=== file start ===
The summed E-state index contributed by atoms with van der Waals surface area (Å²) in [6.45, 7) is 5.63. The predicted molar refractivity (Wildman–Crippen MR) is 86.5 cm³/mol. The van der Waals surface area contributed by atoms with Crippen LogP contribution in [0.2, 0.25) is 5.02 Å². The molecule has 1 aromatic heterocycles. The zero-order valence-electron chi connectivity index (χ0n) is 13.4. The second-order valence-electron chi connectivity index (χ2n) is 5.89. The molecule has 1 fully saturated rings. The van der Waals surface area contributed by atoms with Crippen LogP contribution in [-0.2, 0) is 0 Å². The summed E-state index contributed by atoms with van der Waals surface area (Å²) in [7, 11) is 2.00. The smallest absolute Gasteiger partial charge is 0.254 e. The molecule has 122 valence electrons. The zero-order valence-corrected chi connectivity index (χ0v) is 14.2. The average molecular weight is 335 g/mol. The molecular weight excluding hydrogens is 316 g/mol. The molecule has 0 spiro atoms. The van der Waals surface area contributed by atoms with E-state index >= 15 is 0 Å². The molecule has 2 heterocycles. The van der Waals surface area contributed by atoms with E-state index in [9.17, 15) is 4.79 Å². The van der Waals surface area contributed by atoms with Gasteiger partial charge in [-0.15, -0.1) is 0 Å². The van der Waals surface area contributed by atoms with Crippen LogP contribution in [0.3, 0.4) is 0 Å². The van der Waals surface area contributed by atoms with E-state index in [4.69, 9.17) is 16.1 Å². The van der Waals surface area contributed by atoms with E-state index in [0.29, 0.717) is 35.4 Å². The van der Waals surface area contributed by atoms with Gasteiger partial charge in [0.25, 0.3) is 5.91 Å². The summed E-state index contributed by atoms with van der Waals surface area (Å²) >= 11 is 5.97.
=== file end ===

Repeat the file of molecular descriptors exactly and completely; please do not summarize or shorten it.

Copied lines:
The summed E-state index contributed by atoms with van der Waals surface area (Å²) in [6.45, 7) is 5.63. The predicted molar refractivity (Wildman–Crippen MR) is 86.5 cm³/mol. The van der Waals surface area contributed by atoms with Crippen LogP contribution in [0.2, 0.25) is 5.02 Å². The molecule has 1 aromatic heterocycles. The zero-order valence-electron chi connectivity index (χ0n) is 13.4. The second-order valence-electron chi connectivity index (χ2n) is 5.89. The molecule has 1 fully saturated rings. The van der Waals surface area contributed by atoms with Crippen LogP contribution in [-0.2, 0) is 0 Å². The summed E-state index contributed by atoms with van der Waals surface area (Å²) in [7, 11) is 2.00. The smallest absolute Gasteiger partial charge is 0.254 e. The molecule has 122 valence electrons. The zero-order valence-corrected chi connectivity index (χ0v) is 14.2. The average molecular weight is 335 g/mol. The molecular weight excluding hydrogens is 316 g/mol. The molecule has 0 spiro atoms. The van der Waals surface area contributed by atoms with E-state index >= 15 is 0 Å². The molecule has 2 heterocycles. The van der Waals surface area contributed by atoms with E-state index in [9.17, 15) is 4.79 Å². The van der Waals surface area contributed by atoms with Gasteiger partial charge in [-0.15, -0.1) is 0 Å². The van der Waals surface area contributed by atoms with Crippen LogP contribution in [0.3, 0.4) is 0 Å². The van der Waals surface area contributed by atoms with E-state index in [4.69, 9.17) is 16.1 Å². The van der Waals surface area contributed by atoms with E-state index in [0.29, 0.717) is 35.4 Å². The van der Waals surface area contributed by atoms with Gasteiger partial charge in [0.25, 0.3) is 5.91 Å². The summed E-state index contributed by atoms with van der Waals surface area (Å²) >= 11 is 5.97.